Judge tosses letter from gymnastics doctor Larry Nassar aside: ‘You just don’t get it’
Larry Nassar, the disgraced doctor who pleaded guilty to sexually assaulting young female gymnasts, wrote the judge a letter before his sentencing.
Nassar was accused of sexually assaulting over 150 victims during his tenure as sports doctor with the U.S. women’s Olympic and National teams and Michigan State University. He was sentenced to 175 years in prison on Wednesday.
He had also been previously sentenced to 60 years in prison for possession of child pornography.
During a sentencing hearing, Nassar listened to seven days’ worth of victim statements, which he said had shaken him to his core.
“There are no words that can describe the depth and breadth of how sorry I am for what has occurred,” Nassar said. “An acceptable apology to all of you is impossible to write and convey. I will carry your words with me for the rest of my days.”
After the apology, Judge Rosemarie Aquilina read parts of a letter, written by Nassar to her, to the courtroom to explain her serious and lengthy sentence.
WATCH: Judge reads letter written by Nassar denying sexual abuse
The judge said she wasn’t releasing the full letter because she didn’t want the women who’ve come forward to “be re-victimized by the words [Nassar] has in here.”
“I was a good doctor because my treatments worked,” Nassar said in the letter read by Aquilina. “And those patients that are now speaking out are the same ones that praised and came back over and over.
“The media convinced them that everything I did was wrong and bad. They feel I broke their trust. ‘Hell hath no fury like a woman scorned.'”
In the letter, Nassar also said the judge in his child pornography case “went balistic on sentencing;” he said his 60-year sentence was “Not proper, appropriate, [or] fair.”
He also said in the letter he felt “manipulated” into a not guilty plea by the attorney general, who wouldn’t accept a plea of no contest.
WATCH: Victims react to Nassar sentencing
Nassar has been called a “master manipulator” by his victims. When the judge read the accusation that Nassar felt manipulated, spectators in the courtroom laughed.
“What I did in [these] cases was medical – not sexual. But because of the porn, I lost all support thus another reason for the state guilty plea,” the letter continued.
The final part of the letter Aquilina read stated that the FBI investigated the claims in 2015 and Nassar said they “found nothing substantial because it was medical” and not sexual.
“Now they are seeking the media attention and financial award,” the letter stated.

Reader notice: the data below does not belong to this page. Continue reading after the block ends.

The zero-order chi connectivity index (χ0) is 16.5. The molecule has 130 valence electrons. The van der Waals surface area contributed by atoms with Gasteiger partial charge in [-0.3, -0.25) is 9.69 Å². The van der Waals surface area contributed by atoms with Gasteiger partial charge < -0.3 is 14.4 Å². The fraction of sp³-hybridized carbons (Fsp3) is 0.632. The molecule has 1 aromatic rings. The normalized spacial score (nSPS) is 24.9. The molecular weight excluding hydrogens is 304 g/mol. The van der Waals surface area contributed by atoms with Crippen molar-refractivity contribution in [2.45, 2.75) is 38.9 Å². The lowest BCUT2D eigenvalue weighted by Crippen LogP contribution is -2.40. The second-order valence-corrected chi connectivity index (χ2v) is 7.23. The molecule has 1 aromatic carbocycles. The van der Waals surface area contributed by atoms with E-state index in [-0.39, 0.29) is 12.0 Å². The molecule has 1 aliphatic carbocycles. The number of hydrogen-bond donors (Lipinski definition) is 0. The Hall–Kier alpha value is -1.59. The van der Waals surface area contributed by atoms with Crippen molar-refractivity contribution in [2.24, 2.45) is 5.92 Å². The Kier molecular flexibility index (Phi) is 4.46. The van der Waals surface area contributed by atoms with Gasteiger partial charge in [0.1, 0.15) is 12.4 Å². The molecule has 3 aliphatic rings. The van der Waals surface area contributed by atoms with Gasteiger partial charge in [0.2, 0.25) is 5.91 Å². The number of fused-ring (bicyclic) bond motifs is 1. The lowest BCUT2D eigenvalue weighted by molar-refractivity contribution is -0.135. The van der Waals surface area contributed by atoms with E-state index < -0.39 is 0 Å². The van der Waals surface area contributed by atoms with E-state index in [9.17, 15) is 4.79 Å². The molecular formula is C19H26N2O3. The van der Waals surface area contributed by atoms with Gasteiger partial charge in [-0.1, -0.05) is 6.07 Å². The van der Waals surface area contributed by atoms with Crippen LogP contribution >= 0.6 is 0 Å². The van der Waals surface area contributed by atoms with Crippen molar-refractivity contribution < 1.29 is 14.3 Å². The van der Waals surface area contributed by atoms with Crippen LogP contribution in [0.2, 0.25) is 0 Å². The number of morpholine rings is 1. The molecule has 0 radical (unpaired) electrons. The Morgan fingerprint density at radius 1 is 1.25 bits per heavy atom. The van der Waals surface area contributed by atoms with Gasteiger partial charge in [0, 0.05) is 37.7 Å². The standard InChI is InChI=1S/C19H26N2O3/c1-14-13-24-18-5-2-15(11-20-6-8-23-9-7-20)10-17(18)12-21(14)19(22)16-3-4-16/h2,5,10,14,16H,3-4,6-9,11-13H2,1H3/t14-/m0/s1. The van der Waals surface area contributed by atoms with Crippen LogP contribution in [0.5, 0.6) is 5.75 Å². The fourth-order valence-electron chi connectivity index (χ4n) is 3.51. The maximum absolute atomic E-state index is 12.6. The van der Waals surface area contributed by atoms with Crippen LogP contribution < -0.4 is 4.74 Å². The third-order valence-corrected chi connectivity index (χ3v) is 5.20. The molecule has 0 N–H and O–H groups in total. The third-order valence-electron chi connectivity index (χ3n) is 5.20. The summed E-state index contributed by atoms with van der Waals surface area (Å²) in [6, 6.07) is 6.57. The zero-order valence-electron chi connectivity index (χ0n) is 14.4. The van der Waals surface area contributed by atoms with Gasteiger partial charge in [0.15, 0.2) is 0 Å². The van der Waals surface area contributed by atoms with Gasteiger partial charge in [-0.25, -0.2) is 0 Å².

When she was finished, Aquilina dismisively tossed the letter aside and asked if Nassar would like to withdraw his plea.
“No, your Honour,” Nassar said.
“Of course not, because you are guilty, aren’t you?” Aquilina said.
She said the letter proved that Nassar “still didn’t get it,” stating firmly that what he did to the women was “not a medical procedure.”
“You played on everyone’s vulnerability. I am not vulnerable. Not to you. Not to other criminals at that podium. I swore to uphold the constitution and the law and I am well trained,” she said.
She then delivered her sentence of 175 years in prison.
“You do not deserve to walk outside of a prison ever again,” she said. “You have done nothing to control those urges. Anywhere you walk, destruction will occur to those most vulnerable.”
WATCH: Larry Nassar victims express gratitude towards judge for reading letter
The victims said they were happy with Aquilina’s decision to read the letter out loud.
“Personally, I’m happy that she read [the letter],” gymnast and victim Lindsay Lemke said on Wednesday afternoon. “That letter proved to us that we absolutely did the right thing.”
Gymnast Simone Biles called Aquilina her hero on Twitter.
Who is Judge ‘Barracuda’ Aquilina
The Ingham County Circuit called herself a “fighter” in a 2011 profile from Legalnews.com.
She came to the U.S. as a toddler with her siblings, and went to Michigan State University before going to Cooley Law School.
She joined the military and became the first female JAG officer in the Michigan Army National Guard — where she earned the nickname Barracuda Aquilina, according to the BBC.
She also writes crime novels in her spare time.
Earlier in the sentencing hearing, she called Nassar “delusional” when he said it was “too hard” to listen to the victims.
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